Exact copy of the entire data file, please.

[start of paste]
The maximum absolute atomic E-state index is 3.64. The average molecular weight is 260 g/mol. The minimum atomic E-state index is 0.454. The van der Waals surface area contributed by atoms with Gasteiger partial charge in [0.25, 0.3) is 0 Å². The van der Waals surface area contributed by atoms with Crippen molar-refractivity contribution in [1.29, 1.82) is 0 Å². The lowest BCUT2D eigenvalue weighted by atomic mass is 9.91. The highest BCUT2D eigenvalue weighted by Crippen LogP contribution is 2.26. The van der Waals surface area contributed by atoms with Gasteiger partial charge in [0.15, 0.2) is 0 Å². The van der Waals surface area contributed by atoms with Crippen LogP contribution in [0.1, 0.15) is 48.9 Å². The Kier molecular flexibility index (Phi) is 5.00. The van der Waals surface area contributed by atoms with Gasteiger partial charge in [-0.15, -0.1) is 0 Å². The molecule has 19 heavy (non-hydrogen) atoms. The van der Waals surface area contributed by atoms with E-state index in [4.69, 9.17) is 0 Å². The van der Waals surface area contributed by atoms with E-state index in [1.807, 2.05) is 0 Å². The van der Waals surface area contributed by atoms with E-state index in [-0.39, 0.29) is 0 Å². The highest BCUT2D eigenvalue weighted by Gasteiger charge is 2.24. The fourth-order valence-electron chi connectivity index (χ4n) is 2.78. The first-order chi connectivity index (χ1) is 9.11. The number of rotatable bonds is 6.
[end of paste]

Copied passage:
The maximum absolute atomic E-state index is 3.64. The average molecular weight is 260 g/mol. The minimum atomic E-state index is 0.454. The van der Waals surface area contributed by atoms with Gasteiger partial charge in [0.25, 0.3) is 0 Å². The van der Waals surface area contributed by atoms with Crippen molar-refractivity contribution in [1.29, 1.82) is 0 Å². The lowest BCUT2D eigenvalue weighted by atomic mass is 9.91. The highest BCUT2D eigenvalue weighted by Crippen LogP contribution is 2.26. The van der Waals surface area contributed by atoms with Gasteiger partial charge in [0.15, 0.2) is 0 Å². The van der Waals surface area contributed by atoms with Crippen LogP contribution in [0.1, 0.15) is 48.9 Å². The Kier molecular flexibility index (Phi) is 5.00. The van der Waals surface area contributed by atoms with Gasteiger partial charge in [-0.15, -0.1) is 0 Å². The molecule has 19 heavy (non-hydrogen) atoms. The van der Waals surface area contributed by atoms with E-state index in [4.69, 9.17) is 0 Å². The van der Waals surface area contributed by atoms with E-state index in [1.807, 2.05) is 0 Å². The van der Waals surface area contributed by atoms with E-state index in [-0.39, 0.29) is 0 Å². The highest BCUT2D eigenvalue weighted by Gasteiger charge is 2.24. The fourth-order valence-electron chi connectivity index (χ4n) is 2.78. The first-order chi connectivity index (χ1) is 9.11. The number of rotatable bonds is 6.